Telescope: Meade 10” LX200 SCT (Wide Field) @ f/6.3, Orion Atlas EQ-G
Camera: Full-spectrum Modified Canon 600D (Rebel T3i)
Filter: Orion Imaging Skyglow Filter
Guide scope: Astro-Tech 60mm, Meade DSI Pro II, PHD
Exposure: 38x120sec, ISO 1600 saved as RAW (Dithered every 4 images)
Darks: Internal (Long Exposure Noise Reduction On)
Flat: 32x5sec, ISO 1600, LED tracing tablet, plus a synthetic flat
Average Light Pollution: Red zone, poor transparency, passing high clouds
Lensed Sky Quality Meter: 18.5 mag/arc-sec^2
White Balance: Nebulosity Automatic
Software: Backyard EOS, Deep Sky Stacker, Nebulosity, Photoshop
I was very surprised at how well this image turned out. After a very clear day, the evening turned cold with high relative humidity and a veil of high altitude haze flowing overhead. I lost about half of the source images to very poor sky conditions. One challenge of these conditions is that the source frames can be uneven; giving an odd gradient that cannot be corrected with a simple flat. To remove the residual gradient I used an old method of creating a synthetic flat. Briefly, you carefully delete the stars and object, filling them in with the nearby background, and then using a median filter to smooth things out, closely matching the average background gradient. Applying this as a flat usually evens everything out quite nicely.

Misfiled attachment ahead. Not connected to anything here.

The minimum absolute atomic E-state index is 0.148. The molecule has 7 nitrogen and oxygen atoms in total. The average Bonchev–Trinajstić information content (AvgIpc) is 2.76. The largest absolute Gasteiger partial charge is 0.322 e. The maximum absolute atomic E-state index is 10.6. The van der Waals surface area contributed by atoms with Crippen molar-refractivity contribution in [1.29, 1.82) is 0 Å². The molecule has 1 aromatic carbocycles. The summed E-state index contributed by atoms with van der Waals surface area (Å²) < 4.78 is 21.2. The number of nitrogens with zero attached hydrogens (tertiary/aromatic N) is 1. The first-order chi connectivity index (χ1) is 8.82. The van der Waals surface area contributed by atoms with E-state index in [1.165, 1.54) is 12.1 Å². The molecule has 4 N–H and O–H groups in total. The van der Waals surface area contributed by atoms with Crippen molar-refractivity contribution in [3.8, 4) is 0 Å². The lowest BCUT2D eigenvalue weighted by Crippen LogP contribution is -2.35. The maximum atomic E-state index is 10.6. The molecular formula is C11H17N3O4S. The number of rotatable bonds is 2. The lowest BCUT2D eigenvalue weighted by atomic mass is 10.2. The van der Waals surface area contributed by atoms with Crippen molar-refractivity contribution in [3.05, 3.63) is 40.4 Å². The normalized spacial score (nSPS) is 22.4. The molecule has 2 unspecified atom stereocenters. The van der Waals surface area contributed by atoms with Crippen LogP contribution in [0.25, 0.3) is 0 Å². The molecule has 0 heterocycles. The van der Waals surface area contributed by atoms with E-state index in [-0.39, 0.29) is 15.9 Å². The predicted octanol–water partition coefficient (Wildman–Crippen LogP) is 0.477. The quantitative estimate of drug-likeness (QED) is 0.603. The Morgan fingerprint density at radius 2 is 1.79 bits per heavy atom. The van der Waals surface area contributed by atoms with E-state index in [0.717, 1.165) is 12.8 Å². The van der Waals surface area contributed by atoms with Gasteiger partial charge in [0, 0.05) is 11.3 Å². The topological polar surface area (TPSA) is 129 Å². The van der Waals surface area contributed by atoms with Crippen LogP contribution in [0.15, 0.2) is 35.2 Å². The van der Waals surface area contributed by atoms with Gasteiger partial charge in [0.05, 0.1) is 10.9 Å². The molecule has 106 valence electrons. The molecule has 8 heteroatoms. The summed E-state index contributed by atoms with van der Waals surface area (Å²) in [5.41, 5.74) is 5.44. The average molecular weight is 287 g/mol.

This was the first test image taken with my ‘new’ 10” f/6.3 LX200. Since my first 10” f/6.3 (from LX200 GPS production) is configured specifically for imaging, I was planning one configuring this one for visual and electronic assisted astronomy, but I couldn’t resist at least giving it a test run with my DSLR on it, and I am delighted with how well it performed, particularly given the challenging conditions. If you look closely, you can see that the background is peppered with little background galaxies.